November 27, 2020
Your weekly roundup of news and analysis of elections in Asia and the Pacific, usually posted on Fridays and occasionally updated throughout the week. For a full electoral calendar and interactive map, click here.
Sadarghat, a wharf at the Port of Dhaka on the Buriganga River in Bangladesh. Bangladesh holds the first stage of municipal elections in December. Photo credit: Wikimedia/Hiroki Ogawa (CC BY 3.0)
Indonesia Local and Provincial Elections: December 9, 2020
Indonesia will hold local and provincial elections on December 9, 2020. More than 100 million eligible voters will elect governors in nine of Indonesia’s 34 provinces, plus regents in 224 districts, mayors in 37 cities and 32 provinces across Indonesia.
In Indonesia’s April 2019 elections – the biggest single day of voting in the history of the world – incumbent Joko Widodo (Jokowi), widely seen as a reformer, defeated challenger Prabowo Subianto for the presidency. Prabowo initially refused to accept the results, and rioting subsequently ensued. Prabowo ultimately did accept the results, but tensions remain, particularly regarding the role of religion in politics. More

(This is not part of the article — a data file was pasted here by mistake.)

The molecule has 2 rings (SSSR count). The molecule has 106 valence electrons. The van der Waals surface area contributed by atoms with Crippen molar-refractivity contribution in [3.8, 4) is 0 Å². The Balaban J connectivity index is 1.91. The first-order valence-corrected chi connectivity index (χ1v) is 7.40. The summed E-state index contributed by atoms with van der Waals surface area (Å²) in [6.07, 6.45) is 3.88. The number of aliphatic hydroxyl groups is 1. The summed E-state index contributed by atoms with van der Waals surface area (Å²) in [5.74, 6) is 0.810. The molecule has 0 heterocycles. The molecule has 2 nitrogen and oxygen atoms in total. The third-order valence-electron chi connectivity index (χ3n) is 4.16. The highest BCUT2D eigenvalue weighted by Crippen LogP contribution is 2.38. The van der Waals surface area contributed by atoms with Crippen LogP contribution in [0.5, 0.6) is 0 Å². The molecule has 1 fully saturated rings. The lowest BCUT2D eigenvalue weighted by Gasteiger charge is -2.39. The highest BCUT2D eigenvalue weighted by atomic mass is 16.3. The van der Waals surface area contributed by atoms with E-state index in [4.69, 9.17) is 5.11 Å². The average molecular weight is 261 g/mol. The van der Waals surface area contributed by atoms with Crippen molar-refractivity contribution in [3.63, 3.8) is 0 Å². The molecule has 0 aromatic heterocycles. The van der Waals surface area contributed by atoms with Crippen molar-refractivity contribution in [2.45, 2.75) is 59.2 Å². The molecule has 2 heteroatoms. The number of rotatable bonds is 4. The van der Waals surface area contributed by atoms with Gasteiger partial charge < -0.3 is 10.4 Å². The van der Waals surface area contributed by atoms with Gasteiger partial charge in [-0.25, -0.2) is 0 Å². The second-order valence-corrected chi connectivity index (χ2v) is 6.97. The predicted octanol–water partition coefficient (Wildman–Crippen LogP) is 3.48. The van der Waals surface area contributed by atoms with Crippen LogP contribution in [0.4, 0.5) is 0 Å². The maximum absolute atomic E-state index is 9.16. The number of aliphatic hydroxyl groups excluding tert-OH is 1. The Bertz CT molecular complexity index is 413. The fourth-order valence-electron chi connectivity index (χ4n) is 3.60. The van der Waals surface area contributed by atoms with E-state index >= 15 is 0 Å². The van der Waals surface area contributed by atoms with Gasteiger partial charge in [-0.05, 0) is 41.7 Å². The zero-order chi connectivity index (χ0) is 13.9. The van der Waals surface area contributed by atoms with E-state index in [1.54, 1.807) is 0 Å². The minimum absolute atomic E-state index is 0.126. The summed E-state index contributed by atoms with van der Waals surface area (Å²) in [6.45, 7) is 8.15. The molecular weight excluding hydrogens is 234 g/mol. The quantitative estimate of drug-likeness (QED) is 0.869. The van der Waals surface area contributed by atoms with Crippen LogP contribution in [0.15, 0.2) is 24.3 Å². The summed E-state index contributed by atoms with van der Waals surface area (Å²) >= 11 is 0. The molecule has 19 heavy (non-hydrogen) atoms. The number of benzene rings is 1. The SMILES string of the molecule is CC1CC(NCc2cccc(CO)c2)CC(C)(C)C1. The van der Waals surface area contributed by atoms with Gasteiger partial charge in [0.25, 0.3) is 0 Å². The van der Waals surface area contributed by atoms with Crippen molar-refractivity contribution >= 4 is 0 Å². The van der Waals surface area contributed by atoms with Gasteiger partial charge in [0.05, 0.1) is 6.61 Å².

Erwida Maulia, Nikkei Asia (November 24, 2020): How firebrand cleric Habib Rizieq plans to Islamize Indonesia
Tom Batchelor, The Independent (November 29, 2020): Indonesian volcano erupts forcing thousands to flee as ash and smoke spew four kilometres into sky
Thailand Provincial Elections: December 20, 2020 (other local elections to follow)
Thailand plans to hold provincial elections on December 20, 2020, the first since the country’s 2014. Voters will elect provincial administration organization (PAO) members in 76 provinces. After that, officials have said they will schedule elections for other types of local elections (such as municipal offices and Bangkok city council).